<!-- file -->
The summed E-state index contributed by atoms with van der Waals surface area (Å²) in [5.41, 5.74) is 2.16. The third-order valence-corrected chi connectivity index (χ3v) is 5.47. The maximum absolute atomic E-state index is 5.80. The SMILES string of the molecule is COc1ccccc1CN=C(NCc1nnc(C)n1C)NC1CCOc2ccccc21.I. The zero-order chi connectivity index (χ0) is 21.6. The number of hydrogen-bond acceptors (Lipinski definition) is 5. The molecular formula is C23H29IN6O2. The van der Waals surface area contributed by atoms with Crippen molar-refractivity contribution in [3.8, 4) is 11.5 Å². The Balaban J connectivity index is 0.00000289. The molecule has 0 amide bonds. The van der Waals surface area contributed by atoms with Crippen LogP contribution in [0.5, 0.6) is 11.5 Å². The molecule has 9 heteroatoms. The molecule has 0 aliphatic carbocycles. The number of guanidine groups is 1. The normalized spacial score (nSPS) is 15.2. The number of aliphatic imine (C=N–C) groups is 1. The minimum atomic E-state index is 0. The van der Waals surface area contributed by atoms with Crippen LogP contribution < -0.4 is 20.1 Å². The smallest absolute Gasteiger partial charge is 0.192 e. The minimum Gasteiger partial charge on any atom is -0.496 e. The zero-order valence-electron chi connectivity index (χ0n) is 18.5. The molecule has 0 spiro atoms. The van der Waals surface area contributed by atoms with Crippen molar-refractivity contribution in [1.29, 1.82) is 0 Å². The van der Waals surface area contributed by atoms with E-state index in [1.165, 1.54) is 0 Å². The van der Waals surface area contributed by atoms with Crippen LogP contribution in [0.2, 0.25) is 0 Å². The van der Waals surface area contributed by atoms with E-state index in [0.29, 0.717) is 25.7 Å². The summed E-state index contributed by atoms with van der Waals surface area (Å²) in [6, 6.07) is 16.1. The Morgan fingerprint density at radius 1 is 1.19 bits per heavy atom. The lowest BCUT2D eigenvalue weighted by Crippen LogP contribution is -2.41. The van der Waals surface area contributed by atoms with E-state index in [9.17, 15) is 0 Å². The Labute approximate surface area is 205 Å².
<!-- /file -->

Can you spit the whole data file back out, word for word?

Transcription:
The summed E-state index contributed by atoms with van der Waals surface area (Å²) in [5.41, 5.74) is 2.16. The third-order valence-corrected chi connectivity index (χ3v) is 5.47. The maximum absolute atomic E-state index is 5.80. The SMILES string of the molecule is COc1ccccc1CN=C(NCc1nnc(C)n1C)NC1CCOc2ccccc21.I. The zero-order chi connectivity index (χ0) is 21.6. The number of hydrogen-bond acceptors (Lipinski definition) is 5. The molecular formula is C23H29IN6O2. The van der Waals surface area contributed by atoms with Crippen molar-refractivity contribution in [3.8, 4) is 11.5 Å². The Balaban J connectivity index is 0.00000289. The molecule has 0 amide bonds. The van der Waals surface area contributed by atoms with Crippen LogP contribution in [0.5, 0.6) is 11.5 Å². The molecule has 9 heteroatoms. The molecule has 0 aliphatic carbocycles. The number of guanidine groups is 1. The normalized spacial score (nSPS) is 15.2. The number of aliphatic imine (C=N–C) groups is 1. The minimum atomic E-state index is 0. The van der Waals surface area contributed by atoms with Crippen LogP contribution < -0.4 is 20.1 Å². The smallest absolute Gasteiger partial charge is 0.192 e. The minimum Gasteiger partial charge on any atom is -0.496 e. The zero-order valence-electron chi connectivity index (χ0n) is 18.5. The molecule has 0 spiro atoms. The van der Waals surface area contributed by atoms with Crippen molar-refractivity contribution in [1.29, 1.82) is 0 Å². The van der Waals surface area contributed by atoms with E-state index in [1.165, 1.54) is 0 Å². The van der Waals surface area contributed by atoms with Crippen LogP contribution in [0.2, 0.25) is 0 Å². The van der Waals surface area contributed by atoms with E-state index in [0.29, 0.717) is 25.7 Å². The summed E-state index contributed by atoms with van der Waals surface area (Å²) in [6, 6.07) is 16.1. The Morgan fingerprint density at radius 1 is 1.19 bits per heavy atom. The lowest BCUT2D eigenvalue weighted by Crippen LogP contribution is -2.41. The van der Waals surface area contributed by atoms with E-state index in [9.17, 15) is 0 Å². The Labute approximate surface area is 205 Å².